It reminds me of a story I heard somewhere about a fisherman. He was bringing a small basket of fish up the pier when a business consultant on vacation saw him. The consultant asked why the fisherman’s catch was so small. The fisherman explained that he only caught enough for his family and a little extra to sell to friends in the village. “It’s still early,” the consultant said, “what do you do for the rest of the day?” The fisherman said he loved his carefree life. He fished in the morning, spent the day with his wife and children, took naps in the afternoon and spent time with friends in the evening.
The consultant suggested that there was a huge business opportunity that the fisherman was missing. If he spent all day fishing, he could make enough money to buy a boat and a crew and expand his business further, eventually after 10 or 20 years, making enough money to retire. “What would I do after I retire?” the fisherman asked.
“Well,” the consultant said, “Anything you want. You could live a carefree life! Spend your days with your wife and children, take naps in the afternoon and spend time with friends in the evening!”
I love this story because it illustrates the danger in “scaling” without an end goal in mind. For me, the best way to reach my goals of travel, time with my family, and a flexible schedule might not be a huge mult-million dollar business with dozens of employees.
That doesn’t mean I’m not constantly looking for ways to maximize revenue while minimizing effort and time.
I attended a full-day workshop with Dan Kennedy where he shared the 5 proven ways to scale as a freelancer. I wrote them down furiously:
Be the go-to ____ for _____ . In the factory scaling model, you focus on one deliverable for one niche. For example, become the premier facebook ads expert for dry cleaners. You can scale by creating a repeatable process and becoming the most efficient and effective at one specific deliverable. This allow you to charge higher prices and gain market notoriety.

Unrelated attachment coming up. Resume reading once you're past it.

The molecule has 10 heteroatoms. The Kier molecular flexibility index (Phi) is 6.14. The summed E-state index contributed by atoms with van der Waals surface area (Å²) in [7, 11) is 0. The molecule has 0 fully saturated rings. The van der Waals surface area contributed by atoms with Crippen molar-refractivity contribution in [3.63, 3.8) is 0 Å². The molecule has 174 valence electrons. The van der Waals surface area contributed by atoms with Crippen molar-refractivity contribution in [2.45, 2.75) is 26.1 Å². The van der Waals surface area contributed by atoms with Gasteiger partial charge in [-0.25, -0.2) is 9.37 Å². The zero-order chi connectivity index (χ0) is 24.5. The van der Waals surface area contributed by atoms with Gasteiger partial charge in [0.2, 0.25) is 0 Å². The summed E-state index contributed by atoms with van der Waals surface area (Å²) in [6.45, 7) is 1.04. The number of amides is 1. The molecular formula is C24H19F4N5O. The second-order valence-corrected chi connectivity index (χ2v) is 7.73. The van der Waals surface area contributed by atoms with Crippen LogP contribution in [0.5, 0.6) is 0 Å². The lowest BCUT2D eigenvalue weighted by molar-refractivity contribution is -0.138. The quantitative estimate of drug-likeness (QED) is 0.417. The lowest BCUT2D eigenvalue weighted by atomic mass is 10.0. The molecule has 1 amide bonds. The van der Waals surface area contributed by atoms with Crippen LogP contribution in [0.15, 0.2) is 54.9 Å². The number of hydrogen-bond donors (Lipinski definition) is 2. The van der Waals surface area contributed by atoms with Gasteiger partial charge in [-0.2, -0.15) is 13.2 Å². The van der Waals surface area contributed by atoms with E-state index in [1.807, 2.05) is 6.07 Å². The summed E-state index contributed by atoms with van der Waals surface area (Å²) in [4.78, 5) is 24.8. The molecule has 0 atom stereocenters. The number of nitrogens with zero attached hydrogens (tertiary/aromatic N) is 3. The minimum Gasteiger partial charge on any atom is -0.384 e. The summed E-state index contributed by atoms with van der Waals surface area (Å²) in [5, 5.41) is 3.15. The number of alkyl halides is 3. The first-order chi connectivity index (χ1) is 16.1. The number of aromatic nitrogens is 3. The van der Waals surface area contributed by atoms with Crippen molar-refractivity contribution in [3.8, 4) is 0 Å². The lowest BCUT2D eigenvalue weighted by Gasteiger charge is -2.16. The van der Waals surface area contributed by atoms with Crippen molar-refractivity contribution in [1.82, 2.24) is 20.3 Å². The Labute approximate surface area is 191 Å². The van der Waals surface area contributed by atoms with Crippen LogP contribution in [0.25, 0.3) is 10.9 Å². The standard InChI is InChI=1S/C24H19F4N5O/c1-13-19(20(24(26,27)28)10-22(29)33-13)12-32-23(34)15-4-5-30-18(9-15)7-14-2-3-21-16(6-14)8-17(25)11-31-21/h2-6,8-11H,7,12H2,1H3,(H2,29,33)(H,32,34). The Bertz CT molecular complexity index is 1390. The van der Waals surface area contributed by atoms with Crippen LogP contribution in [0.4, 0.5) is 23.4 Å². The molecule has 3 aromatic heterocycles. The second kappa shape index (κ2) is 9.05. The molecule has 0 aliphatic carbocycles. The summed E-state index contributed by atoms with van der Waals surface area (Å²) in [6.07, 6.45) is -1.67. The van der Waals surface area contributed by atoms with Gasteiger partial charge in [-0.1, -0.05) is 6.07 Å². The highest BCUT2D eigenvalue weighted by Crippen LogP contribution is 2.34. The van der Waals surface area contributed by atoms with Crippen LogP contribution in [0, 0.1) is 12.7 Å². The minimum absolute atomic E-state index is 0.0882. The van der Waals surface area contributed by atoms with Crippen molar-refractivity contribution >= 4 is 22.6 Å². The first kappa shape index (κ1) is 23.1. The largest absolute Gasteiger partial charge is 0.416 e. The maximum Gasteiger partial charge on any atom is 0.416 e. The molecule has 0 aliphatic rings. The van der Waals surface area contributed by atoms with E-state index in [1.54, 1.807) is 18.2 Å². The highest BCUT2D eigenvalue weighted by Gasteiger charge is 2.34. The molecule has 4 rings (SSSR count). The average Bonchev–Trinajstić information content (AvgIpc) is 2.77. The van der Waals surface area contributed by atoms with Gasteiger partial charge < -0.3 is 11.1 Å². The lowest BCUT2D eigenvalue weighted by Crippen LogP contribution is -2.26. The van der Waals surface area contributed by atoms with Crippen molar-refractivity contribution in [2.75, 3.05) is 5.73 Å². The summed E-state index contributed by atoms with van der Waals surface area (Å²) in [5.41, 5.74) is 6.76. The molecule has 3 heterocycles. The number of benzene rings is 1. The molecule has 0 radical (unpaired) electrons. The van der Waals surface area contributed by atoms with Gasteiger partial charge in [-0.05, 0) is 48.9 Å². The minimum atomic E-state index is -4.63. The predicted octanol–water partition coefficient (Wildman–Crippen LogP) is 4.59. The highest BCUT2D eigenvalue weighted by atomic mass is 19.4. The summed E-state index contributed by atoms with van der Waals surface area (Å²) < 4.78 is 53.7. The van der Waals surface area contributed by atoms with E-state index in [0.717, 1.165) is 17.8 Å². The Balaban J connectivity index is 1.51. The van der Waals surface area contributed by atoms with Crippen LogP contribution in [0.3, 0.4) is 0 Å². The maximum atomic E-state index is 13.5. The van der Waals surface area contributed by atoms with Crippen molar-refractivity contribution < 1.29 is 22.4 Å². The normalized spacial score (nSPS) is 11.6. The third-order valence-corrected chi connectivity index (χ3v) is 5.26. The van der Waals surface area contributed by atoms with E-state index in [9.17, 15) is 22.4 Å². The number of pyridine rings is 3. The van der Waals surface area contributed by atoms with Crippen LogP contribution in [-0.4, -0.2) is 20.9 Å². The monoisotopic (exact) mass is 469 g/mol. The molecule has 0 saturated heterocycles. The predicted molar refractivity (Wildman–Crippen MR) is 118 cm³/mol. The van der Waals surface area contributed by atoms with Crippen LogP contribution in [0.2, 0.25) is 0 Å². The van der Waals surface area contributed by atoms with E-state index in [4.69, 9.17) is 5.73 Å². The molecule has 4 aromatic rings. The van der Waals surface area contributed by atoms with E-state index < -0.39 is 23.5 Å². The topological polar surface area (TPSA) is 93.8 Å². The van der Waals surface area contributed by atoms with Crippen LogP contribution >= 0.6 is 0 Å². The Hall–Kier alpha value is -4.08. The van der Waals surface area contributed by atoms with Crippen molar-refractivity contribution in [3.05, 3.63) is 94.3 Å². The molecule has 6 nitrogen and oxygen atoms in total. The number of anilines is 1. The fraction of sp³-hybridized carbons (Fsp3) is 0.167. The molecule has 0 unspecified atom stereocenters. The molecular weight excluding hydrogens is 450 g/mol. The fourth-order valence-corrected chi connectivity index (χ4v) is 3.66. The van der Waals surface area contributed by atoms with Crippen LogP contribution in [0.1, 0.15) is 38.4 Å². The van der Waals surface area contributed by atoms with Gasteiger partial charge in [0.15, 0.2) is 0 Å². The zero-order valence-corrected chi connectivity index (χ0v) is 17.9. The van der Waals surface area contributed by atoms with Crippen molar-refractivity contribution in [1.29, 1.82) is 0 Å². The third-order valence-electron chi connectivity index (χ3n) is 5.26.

In the agency model, you hire junior people to do the work for/with you. An example of this is a “copy cub” program where a senior copywriter is ultimately responsible for client deliverables, but outsources some of the work to more junior writers. Junior staff can function as apprentices, learning the craft as they go, or simply be subcontractors.
One way to more deeply serve your clients and offer more comprehensive packages, you can partner with adjacent service providers. An example is a graphic designer partnering with a copywriter, ads manager, and video editor to offer a full-service ads package. This can look like an agency model or function as a partnership or joint venture.
If you have long-term clients where you’re deeply involved in their marketing, you can turn these clients into partners and grow with them by creating a partnership or royalty arrangement. Then, as revenues at that company grow, you get a piece of the growth. This is most common for marketing consultants and copywriters.
Group Use Scaling
In the group use model, you turn your processes into templates, checklists, group coaching or info products. This allows you to coach or work with multiple clients at one time rather than focusing solely on 1-on-1 work.
I’d love to hear your thoughts on scaling. What does your business look like next year? How do you know when you’re successful?
P.S. I’m putting together a new case study group this month where I’ll be working 1-on-1 with freelancers who want to simplify their business and transition to a 4-day workweek… without working 12-hour days.
If you’d like to join us, just send me a message with the words “case study” to and I’ll get you all the details.